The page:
It's no easier to select just one outstanding story from the many that appeared in print that I read this year. Hey, there were classics from Hemingway and Roald Dahl to consider, if that tells you anything about how hair-pulling this process was. Just a few excellent examples that I considered for the award: The Day Miriam Hirsch Disappeared, by Libby Fischer Hellmann, from her Nice Girl Does Noir, Vol. 1, collection; Mirror Image, by Sarah Weinman, published in Needle, Issue 2; Craig McDonald's limited-issue chapbook, Colt; The Teacher, from Paul Tremblay's powerful collection, In the Mean Time. Then there were the stories in Between the Dark and the Daylight, from Tyrus Books: a wonderfully bitter pair from the Abbott family, Megan (Cheer) and Patricia (The Instrument of Their Desire), and last of all, the winner of The Dam Skippy Award (Print), Tom Piccirilli's title story, BETWEEN THE DARK AND THE DAYLIGHT. The word I initially used to describe this story was 'harrowing.' And that it is, as well as haunting. From the first word to the last, Piccirilli had me reeling from vertigo. Tastes differ, of course, but I can't believe that any of these stories would disappoint.

Look down there at the bottom left of this page, under '2010 - The Drowning Machine Recommends' caption. See those graphics? Those are my favorite reads (in book, ebook, or audio-book form) for this year. As far as novels go, and only novels are considered for The Hot Dam Award, there are perennial favorites (Ken Bruen, Craig McDonald, Dave Zeltserman, James Lee Burke, Donald E. Westlake); those on the verge of being perennial favorites (Dennis Tafoya, Paul Tremblay, Don Winslow, Roger Smith, Leighton Gage, Megan Abbott); and even a newcomer or two (Charlie Newton, Stuart Neville). After much agonizing, I at last whittled my long list down to a short list of three, then more or less gave the award based on a blindfold-and-dart measure.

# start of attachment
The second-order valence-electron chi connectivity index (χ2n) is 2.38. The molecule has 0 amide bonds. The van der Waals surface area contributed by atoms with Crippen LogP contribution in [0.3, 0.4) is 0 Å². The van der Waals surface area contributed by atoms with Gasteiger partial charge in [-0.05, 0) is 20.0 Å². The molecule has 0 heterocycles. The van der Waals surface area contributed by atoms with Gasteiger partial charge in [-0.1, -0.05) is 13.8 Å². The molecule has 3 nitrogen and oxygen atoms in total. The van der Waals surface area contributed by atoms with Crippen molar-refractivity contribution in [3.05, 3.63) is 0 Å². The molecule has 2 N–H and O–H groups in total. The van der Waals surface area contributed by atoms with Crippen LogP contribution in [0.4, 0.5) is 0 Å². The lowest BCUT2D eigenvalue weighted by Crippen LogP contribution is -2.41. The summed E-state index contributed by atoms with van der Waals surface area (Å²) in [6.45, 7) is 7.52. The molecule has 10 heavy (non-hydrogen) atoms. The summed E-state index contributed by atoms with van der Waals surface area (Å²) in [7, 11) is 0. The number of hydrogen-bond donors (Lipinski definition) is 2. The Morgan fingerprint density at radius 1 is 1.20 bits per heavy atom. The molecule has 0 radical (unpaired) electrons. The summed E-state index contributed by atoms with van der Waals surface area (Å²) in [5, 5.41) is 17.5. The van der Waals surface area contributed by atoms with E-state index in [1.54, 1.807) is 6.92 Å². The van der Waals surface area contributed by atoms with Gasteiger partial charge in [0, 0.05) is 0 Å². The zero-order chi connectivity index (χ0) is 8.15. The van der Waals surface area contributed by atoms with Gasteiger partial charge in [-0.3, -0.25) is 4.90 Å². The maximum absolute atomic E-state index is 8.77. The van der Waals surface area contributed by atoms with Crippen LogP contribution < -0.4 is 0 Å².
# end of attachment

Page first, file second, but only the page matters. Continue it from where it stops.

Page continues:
Let me say that no one is more surprised than I that Don Winslow's SAVAGES did not run away with this award. It's a sophisticated, ultra-contemporary noir with an ending no reader could foresee yet is inevitable. The book has drawn justifiable comparisons to Ken Bruen's work. It's slick, looks effortlessly written when it can't have been, and drops on the reader like a feather then explodes like the Death Star.

Dave Zeltserman (yeah, him again. What can I say? He's just that talented.) created a classic crime/horror tale in THE CARETAKER OF LORNE FIELD. I suspect that long after book blogs become merely something that everyone's grandparents used to do, this ambiguous tale of suspense and sacrifice will still be finding new fans and will be used to instruct students on themes and issues in literature -- that is, unless the book falls victim to fascist school boards.
You may be wondering what book I could possibly favor (even slightly) over so many other terrific books I read this year. I was a bit surprised myself to find that I was leaning not toward one of the younger, edgier writers, but toward a seasoned veteran who it's just expected will always turn out a great book. And often does just that. For his lyrical, evocative prose; for illustrating his themes through vivid characterization and dialogue; and like Winslow and Zeltserman, for having matters of substance to discuss, yet saying them in a voice that could belong only to James Lee Burke, this year's Hot Dam Award goes to THE GLASS RAINBOW. The honorable Mr. Burke has a unique gift for leaving the reader staggering from the emotional conflict of pain, laughter, beauty, guilt and redemption. This book made me feel as if my soul had indeed been 'washed in the blood' and come out sparkling clean.